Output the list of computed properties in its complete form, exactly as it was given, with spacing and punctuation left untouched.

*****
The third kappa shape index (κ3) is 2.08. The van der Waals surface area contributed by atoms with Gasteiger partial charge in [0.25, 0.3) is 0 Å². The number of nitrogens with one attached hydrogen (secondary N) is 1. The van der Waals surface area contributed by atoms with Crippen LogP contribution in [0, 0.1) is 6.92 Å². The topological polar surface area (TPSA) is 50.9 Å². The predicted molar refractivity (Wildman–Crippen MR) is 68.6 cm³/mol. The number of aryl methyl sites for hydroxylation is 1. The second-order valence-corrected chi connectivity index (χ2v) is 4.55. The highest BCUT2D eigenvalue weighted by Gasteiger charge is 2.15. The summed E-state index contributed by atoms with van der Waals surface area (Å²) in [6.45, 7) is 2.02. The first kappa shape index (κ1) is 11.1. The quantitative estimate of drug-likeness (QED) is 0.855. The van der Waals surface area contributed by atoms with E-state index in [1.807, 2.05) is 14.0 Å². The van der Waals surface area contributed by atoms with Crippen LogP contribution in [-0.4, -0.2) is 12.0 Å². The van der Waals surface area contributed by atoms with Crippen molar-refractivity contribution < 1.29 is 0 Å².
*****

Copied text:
The third kappa shape index (κ3) is 2.08. The van der Waals surface area contributed by atoms with Gasteiger partial charge in [0.25, 0.3) is 0 Å². The number of nitrogens with one attached hydrogen (secondary N) is 1. The van der Waals surface area contributed by atoms with Crippen LogP contribution in [0, 0.1) is 6.92 Å². The topological polar surface area (TPSA) is 50.9 Å². The predicted molar refractivity (Wildman–Crippen MR) is 68.6 cm³/mol. The number of aryl methyl sites for hydroxylation is 1. The second-order valence-corrected chi connectivity index (χ2v) is 4.55. The highest BCUT2D eigenvalue weighted by Gasteiger charge is 2.15. The summed E-state index contributed by atoms with van der Waals surface area (Å²) in [6.45, 7) is 2.02. The first kappa shape index (κ1) is 11.1. The quantitative estimate of drug-likeness (QED) is 0.855. The van der Waals surface area contributed by atoms with E-state index in [1.807, 2.05) is 14.0 Å². The van der Waals surface area contributed by atoms with Crippen LogP contribution in [-0.4, -0.2) is 12.0 Å². The van der Waals surface area contributed by atoms with Crippen molar-refractivity contribution < 1.29 is 0 Å².